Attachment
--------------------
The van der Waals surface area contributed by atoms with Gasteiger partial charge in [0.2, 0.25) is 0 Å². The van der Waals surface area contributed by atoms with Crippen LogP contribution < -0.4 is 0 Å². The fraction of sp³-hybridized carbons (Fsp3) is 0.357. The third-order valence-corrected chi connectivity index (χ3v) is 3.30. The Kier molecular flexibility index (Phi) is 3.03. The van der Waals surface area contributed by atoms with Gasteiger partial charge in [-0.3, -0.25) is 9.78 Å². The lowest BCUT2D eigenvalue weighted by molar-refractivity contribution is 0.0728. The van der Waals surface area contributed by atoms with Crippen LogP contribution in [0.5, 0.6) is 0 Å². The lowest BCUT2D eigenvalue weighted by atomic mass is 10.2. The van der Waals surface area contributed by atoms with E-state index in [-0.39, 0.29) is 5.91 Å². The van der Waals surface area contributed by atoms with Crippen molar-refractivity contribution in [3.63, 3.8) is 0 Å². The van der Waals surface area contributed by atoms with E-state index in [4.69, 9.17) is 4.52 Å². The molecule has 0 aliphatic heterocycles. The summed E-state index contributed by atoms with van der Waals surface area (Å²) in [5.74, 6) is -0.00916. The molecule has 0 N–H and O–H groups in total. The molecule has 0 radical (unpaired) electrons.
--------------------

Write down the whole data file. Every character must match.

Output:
The van der Waals surface area contributed by atoms with Gasteiger partial charge in [0.2, 0.25) is 0 Å². The van der Waals surface area contributed by atoms with Crippen LogP contribution < -0.4 is 0 Å². The fraction of sp³-hybridized carbons (Fsp3) is 0.357. The third-order valence-corrected chi connectivity index (χ3v) is 3.30. The Kier molecular flexibility index (Phi) is 3.03. The van der Waals surface area contributed by atoms with Gasteiger partial charge in [-0.3, -0.25) is 9.78 Å². The lowest BCUT2D eigenvalue weighted by molar-refractivity contribution is 0.0728. The van der Waals surface area contributed by atoms with Crippen LogP contribution in [0.5, 0.6) is 0 Å². The lowest BCUT2D eigenvalue weighted by atomic mass is 10.2. The van der Waals surface area contributed by atoms with E-state index in [-0.39, 0.29) is 5.91 Å². The van der Waals surface area contributed by atoms with Crippen molar-refractivity contribution in [3.63, 3.8) is 0 Å². The van der Waals surface area contributed by atoms with E-state index in [4.69, 9.17) is 4.52 Å². The molecule has 0 aliphatic heterocycles. The summed E-state index contributed by atoms with van der Waals surface area (Å²) in [5.74, 6) is -0.00916. The molecule has 0 N–H and O–H groups in total. The molecule has 0 radical (unpaired) electrons.